Tuesday, June 23, 2009
I recently read an article that stated fighting was a healthy sign in a marriage. A sign that the lines of communication are open and flowing.
Obviously, the article deemed some ways of fighting healthier than others. Speaking calmly and using the phrase "I feel..." was encouraged. Body slamming your husband while 'dropping the hammer' was not.
When it comes to the big things issues in life, we're pretty much on the same page. It's just the little things. Over the last eight years we've fought over idiotic issues. Stinky trash. Unchanged air-vents. Running out of toilet paper. Sleepwalking. Mabel's baths. Noodles stuck in the sink drain. Who may or may not have cut the cheese in their sleep.
But above all, there's always been laughter in our house. Even after a fight. Sometimes during. Laughter is the magical elixir that fixes a lot of things for Matt and me. The honey-like salve that binds up little rips in our armor, fills the air with lightening-bug-like cheerfulness after the storm.
Last night was a good example.
First, let's set the scene. We were watching an idiotic commercial for skin-smoothing lotion. It showed an emaciated woman smearing lotion all over her bare stomach. Frankly, she looked far more in need of a high-calorie trip to the Sizzler than skin smoothing creme.
Me, huffy, feeling fat: "Humpfh. She looks like she's starving to death. That automatically makes me NOT want to buy that creme."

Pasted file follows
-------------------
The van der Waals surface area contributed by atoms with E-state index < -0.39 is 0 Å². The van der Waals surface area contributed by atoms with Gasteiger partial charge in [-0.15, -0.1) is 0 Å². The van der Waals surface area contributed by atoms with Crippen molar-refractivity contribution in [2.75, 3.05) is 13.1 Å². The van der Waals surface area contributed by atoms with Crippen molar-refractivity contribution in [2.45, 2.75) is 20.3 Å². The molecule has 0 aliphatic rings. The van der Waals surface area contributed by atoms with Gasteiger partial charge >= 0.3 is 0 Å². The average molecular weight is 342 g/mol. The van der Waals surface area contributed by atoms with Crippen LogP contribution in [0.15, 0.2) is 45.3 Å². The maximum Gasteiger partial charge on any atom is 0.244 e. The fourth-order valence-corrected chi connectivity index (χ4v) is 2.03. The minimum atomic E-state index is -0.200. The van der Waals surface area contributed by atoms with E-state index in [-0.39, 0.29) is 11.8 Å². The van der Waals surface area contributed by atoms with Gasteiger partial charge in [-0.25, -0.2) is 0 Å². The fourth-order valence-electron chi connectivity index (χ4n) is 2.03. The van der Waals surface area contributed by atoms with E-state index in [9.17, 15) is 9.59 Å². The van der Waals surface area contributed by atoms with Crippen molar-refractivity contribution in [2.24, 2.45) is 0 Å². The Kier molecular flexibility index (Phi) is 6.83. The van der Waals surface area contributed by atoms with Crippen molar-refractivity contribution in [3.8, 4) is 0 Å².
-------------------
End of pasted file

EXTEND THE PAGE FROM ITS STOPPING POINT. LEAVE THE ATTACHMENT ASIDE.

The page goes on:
Matt, silent, eating his supper.
Me, narrowed eyes, irrational emotions flooding over me: "Don't you think she looks terrible?"
Matt, face placid and glazed as he stared intently at his food: "You're much prettier. She's definitely too skinny."
But while she might be too skinny, the fact remained that this television model was still beautiful. Far more beautiful than me in my sweat pants and pimple creme on my chin.
Me, fuming: "Whatever. You think she's hot."
Matt, protesting loudly: "No I do not."
Me: "YES YOU DO!"
Matt clinked his fork into his supper bowl as angry wrinkles clouded his forehead: "Wait just one minute. I've done everything on the checklist. I agreed with you. I said you were prettier. I looked away from the tv and concentrated on my bowl of beans. I am undeserving of your anger."
Despite my irritation, I began to snort: "What checklist?"
Matt, still miffed: "The man checklist of avoiding getting into trouble for something I didn't do."
Me, laughing harder: "Staring at a bowl of beans is on the checklist of appeasing your wife?"
Matt shrugged, relieved as he realized he was not, in fact, in trouble: "I would have stared at anything other than that skinny woman."
Me, laughing full force now, quoting Matt: "Undeserving of your anger!? Hahahaha..."
And just like that, the fight was over. My irrational behavior quieted itself as I laughed and Matt still stared at his bowl of beans rather than the tv, lest another skinny woman get him in trouble.
Laughter is a big part of fighting fair.